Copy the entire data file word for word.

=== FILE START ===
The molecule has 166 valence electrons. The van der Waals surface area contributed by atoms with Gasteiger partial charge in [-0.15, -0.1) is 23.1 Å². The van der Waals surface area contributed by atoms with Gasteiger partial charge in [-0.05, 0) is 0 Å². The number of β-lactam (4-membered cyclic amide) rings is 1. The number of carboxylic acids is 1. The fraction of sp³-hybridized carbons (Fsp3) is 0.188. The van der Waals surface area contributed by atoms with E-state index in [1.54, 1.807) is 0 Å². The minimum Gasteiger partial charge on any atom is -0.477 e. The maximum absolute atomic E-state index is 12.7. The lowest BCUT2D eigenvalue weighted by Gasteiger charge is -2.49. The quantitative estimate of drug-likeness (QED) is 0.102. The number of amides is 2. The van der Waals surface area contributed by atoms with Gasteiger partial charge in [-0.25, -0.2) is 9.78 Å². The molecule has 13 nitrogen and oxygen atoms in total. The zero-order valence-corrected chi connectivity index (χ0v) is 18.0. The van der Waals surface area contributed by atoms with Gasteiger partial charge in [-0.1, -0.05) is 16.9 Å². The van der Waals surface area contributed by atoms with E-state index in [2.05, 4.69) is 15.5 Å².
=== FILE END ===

The molecule has 166 valence electrons. The van der Waals surface area contributed by atoms with Gasteiger partial charge in [-0.15, -0.1) is 23.1 Å². The van der Waals surface area contributed by atoms with Gasteiger partial charge in [-0.05, 0) is 0 Å². The number of β-lactam (4-membered cyclic amide) rings is 1. The number of carboxylic acids is 1. The fraction of sp³-hybridized carbons (Fsp3) is 0.188. The van der Waals surface area contributed by atoms with E-state index in [1.54, 1.807) is 0 Å². The minimum Gasteiger partial charge on any atom is -0.477 e. The maximum absolute atomic E-state index is 12.7. The lowest BCUT2D eigenvalue weighted by Gasteiger charge is -2.49. The quantitative estimate of drug-likeness (QED) is 0.102. The number of amides is 2. The van der Waals surface area contributed by atoms with Gasteiger partial charge in [-0.25, -0.2) is 9.78 Å². The molecule has 13 nitrogen and oxygen atoms in total. The zero-order valence-corrected chi connectivity index (χ0v) is 18.0. The van der Waals surface area contributed by atoms with Gasteiger partial charge in [-0.1, -0.05) is 16.9 Å². The van der Waals surface area contributed by atoms with E-state index in [2.05, 4.69) is 15.5 Å².